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The myth of the digital workplace hub

The myth of the digital workplace hub

“I just want one place to go for everything” is something I often hear from employees when talking about their digital workplace. Often, too, you’ll hear software vendors and consultants talk about intranets (and more recently Microsoft Teams) as being a ‘digital workplace hub’, a ‘single pane of glass’ or an ‘enterprise front door’. On the surface it sounds appealing because it sounds simple, but I reckon that if you ever achieved it, you wouldn’t want it. It’s a bit like how a ‘one stop shop’ sounds like a convenience store but turns out to be a mega-mart. 

What a digital workplace hub looks like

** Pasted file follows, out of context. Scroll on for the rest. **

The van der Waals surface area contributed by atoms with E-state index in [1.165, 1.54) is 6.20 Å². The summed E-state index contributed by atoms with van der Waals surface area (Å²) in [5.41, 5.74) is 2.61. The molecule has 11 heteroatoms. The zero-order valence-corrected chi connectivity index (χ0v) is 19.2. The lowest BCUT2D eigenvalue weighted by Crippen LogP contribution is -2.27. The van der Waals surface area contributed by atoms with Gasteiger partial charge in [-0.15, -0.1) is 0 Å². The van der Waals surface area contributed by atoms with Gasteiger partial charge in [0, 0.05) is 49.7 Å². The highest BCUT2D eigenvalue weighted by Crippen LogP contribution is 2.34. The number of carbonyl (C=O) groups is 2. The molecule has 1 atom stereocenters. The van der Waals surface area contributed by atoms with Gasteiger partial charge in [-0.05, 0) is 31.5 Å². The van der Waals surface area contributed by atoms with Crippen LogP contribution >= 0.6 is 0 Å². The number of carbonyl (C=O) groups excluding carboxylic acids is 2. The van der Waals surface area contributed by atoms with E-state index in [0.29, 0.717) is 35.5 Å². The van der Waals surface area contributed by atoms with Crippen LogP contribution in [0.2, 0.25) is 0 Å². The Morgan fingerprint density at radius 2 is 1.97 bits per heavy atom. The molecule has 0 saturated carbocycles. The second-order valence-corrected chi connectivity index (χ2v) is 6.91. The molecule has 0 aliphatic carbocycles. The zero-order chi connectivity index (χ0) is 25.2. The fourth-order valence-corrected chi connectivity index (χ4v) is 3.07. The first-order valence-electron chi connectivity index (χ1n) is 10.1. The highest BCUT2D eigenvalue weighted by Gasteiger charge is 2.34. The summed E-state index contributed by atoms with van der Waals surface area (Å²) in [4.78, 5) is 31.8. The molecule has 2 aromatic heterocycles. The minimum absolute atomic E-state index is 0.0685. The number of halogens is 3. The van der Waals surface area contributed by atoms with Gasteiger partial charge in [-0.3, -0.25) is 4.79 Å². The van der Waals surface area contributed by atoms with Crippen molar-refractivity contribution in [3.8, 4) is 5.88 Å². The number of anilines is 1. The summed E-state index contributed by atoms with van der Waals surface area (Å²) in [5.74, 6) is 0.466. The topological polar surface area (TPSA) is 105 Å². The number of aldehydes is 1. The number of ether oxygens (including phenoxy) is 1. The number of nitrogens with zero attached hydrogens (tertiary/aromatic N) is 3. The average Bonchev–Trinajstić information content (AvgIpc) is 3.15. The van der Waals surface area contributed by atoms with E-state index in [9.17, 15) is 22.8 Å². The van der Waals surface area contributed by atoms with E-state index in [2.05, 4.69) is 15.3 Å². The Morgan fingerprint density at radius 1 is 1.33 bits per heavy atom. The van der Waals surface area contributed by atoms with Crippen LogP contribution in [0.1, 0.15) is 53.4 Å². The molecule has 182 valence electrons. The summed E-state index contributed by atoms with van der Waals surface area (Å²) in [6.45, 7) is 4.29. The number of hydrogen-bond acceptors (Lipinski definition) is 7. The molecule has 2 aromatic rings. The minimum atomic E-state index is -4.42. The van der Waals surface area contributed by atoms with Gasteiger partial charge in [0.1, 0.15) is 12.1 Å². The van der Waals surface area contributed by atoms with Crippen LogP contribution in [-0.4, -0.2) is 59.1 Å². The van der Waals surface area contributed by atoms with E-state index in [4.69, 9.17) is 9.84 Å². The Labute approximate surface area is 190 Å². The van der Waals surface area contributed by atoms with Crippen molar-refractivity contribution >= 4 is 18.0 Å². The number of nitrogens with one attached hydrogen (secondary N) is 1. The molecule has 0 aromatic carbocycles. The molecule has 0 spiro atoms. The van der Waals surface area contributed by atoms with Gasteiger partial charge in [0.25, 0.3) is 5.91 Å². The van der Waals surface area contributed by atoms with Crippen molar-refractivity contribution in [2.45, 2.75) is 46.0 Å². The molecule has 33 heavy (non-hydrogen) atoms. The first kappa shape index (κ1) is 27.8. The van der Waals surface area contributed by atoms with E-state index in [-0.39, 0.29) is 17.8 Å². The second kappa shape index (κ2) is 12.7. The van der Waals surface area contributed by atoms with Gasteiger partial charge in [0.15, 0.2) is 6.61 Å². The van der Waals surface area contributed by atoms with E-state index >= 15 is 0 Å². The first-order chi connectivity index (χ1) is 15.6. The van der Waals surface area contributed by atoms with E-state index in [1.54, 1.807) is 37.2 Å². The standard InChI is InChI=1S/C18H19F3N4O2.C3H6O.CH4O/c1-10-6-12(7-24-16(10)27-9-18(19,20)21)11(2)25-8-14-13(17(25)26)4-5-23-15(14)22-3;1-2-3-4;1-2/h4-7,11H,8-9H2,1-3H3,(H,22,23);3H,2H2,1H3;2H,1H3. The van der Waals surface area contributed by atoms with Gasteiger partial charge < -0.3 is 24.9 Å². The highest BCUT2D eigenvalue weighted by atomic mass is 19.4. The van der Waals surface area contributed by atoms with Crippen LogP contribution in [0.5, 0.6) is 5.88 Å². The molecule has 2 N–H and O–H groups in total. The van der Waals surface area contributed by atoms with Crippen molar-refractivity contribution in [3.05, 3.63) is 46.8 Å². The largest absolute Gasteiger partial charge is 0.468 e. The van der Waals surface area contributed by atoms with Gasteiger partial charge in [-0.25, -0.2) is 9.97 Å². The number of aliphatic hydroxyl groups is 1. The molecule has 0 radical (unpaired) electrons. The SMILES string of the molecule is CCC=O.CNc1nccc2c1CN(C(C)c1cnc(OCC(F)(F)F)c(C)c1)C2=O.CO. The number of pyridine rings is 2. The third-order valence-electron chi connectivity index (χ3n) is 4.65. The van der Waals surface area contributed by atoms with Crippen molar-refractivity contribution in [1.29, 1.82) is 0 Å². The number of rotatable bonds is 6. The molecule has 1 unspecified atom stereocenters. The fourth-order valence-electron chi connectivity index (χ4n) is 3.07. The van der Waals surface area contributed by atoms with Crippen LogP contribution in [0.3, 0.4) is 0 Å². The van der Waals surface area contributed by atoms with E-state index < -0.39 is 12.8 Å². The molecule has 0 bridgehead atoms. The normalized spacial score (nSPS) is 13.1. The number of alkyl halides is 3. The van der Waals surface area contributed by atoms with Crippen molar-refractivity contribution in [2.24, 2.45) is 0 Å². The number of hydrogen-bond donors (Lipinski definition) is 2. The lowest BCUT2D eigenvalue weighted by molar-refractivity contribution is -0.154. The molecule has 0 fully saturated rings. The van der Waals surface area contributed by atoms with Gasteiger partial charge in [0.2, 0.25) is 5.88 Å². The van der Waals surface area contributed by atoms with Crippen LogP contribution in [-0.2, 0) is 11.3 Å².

Usually when people pitch the idea of a single entry-point, they visualise it something like this:

Multiple systems (Dropbox, Workday, ADP, SharePoint) linked as spokes to a digital workplace hub.
The ‘single entry point’ myth of a digital workplace Hub 

The implication is that everything routes through one place, usually an intranet. But if it was real would be very limiting. For example, if I’m on Yammer and want to share a photo from Dropbox, I’d like Yammer to access it directly, and not have to fire up a hub to make that happen. So in practice things are already much messier, but also more networked (we might call it an ‘internal net’, or ‘InterNet’ for short… remember you heard that here first).

Nobody starts from the same entry point